Thirty-four years ago my parents left the city behind and moved to a boat access only property on the west coast of Vancouver Island.
Our house had no roof, no electricity and a duck in the bathtub. Everyone thought they were crazy, but to this day it was the best decision they ever made.
When my friends, Phil and Liette Mowatt, did the exact same thing this year I not only felt nostalgic, but also overwhelmingly proud just knowing that someone in our generation still has that drive for adventure and an appreciation for defining success on their own terms. Despite the constant streaming of a societal dogma that is driven by keeping up with the Jones’, taking the road less travelled is still just as rewarding as it was all those decades ago. And more importantly, it is still possible.
As the cofounder of CCN, a cycling specific online registration company, Phil has devoted his heart and soul—and countless hours—to the development of the business, growing it from his living room to a 14-employee office. But, inevitably, the necessary 18-hour-plus days and 7-day weeks eventually took its toll. Phil developed stress-induced psoriasis, and he had to make a choice: treat the symptoms with constant UV sessions or make a lifestyle change.
Raised on Indian Arm, a 12-mile fjord extending north from Burrard Inlet with no road access, it was Liette who introduced Phil to the idea of living “off the grid” and returning to her home town. Not that she was thrilled with the idea; as a teenager, Liette moved into the city as the charm of such isolation wore off, and even years later it took convincing for her to move back. But with damage caused by Phil’s stress, she acquiesced. “She agrees with me now that it’s the best thing we have done,” he says.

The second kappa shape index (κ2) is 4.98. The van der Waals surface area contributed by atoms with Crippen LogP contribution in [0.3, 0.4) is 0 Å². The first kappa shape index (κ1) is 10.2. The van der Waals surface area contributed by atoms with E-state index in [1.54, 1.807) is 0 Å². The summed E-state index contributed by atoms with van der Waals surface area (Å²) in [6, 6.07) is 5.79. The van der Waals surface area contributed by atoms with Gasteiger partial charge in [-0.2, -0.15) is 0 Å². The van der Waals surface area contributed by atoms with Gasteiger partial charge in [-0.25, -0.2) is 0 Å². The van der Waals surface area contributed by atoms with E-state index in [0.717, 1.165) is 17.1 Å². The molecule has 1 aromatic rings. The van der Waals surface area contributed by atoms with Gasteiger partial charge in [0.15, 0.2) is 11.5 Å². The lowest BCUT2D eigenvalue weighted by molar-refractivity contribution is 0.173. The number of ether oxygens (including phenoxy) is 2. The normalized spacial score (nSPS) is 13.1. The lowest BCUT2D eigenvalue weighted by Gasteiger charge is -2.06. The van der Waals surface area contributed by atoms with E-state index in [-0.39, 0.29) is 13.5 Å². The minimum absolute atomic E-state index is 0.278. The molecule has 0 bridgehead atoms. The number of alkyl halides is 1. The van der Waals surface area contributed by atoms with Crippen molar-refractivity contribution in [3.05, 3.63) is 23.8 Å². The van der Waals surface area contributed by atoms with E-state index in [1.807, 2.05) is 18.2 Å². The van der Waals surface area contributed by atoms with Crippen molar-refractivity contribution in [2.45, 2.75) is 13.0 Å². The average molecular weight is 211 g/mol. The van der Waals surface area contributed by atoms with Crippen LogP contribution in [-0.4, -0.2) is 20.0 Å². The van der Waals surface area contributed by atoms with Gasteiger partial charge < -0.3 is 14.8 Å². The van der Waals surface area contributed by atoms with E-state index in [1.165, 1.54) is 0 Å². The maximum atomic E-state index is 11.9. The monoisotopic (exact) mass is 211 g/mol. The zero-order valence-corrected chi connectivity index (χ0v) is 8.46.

In order to make the move an affordable reality, Phil and Liette had to take on a project home, doing most the work themselves. Previously the house had been filled with a steady stream of transients who left behind everything from needles and grow-op supplies to bags of moldy clothes and garbage, and it’s taken two hard months for the couple just to make it a “safe and happy” place for them to be. They have installed a new ramp to the dock, recycled over a half-ton of scrap metal and removed four boat carcasses from the front yard. “It doesn’t feel like work though,” Phil says. “I am really enjoying doing all of it.”
It’s with this trash, however, that the biking comes in. The only “keeper” they pulled from the piles of detritus was an excavator, which Phil plans to use to build a nearly 1,700-foot, dual slalom-style pump track, connecting the waterfall behind the house with the front yard. “We really want this place to be as nice as it possibly can be with the limited resources we have,” Phil says. “We have already done a lot with very little.”
Along with the pump track, Phil and Liette have plans for new decks, a kitchen renovation, a hot tub, and two llamas, for which they traded a case of PBR. This winter Phil plans to buy a trials bike, using it to explore the treed area behind the house for trail-building potential, eventually linking the house to North Vancouver—by bike of course.
“Phil and Liette’s Big Arm Adventure,” as they have dubbed it, has vastly improved Phil’s work-to-life balance. “I used to live 108 steps from the office,” he says. “Now it’s 115 steps just to the boat.”
Visitors are always welcome, but there are rules. “Having high -speed satellite internet was a mandate of living here because I have to be able to work from home, but we don’t give the password to guests,” Phil says. When asked, the couple’s standard response is: “If you want to take pictures, post them later. If you want to talk to someone, find someone here to talk to. If you want to know something, go to the bookcase.”
And if you want the same fast-paced distraction that so commonly—and constantly—fills the outside world of social media, status updates and email chains...well, then get on your bike.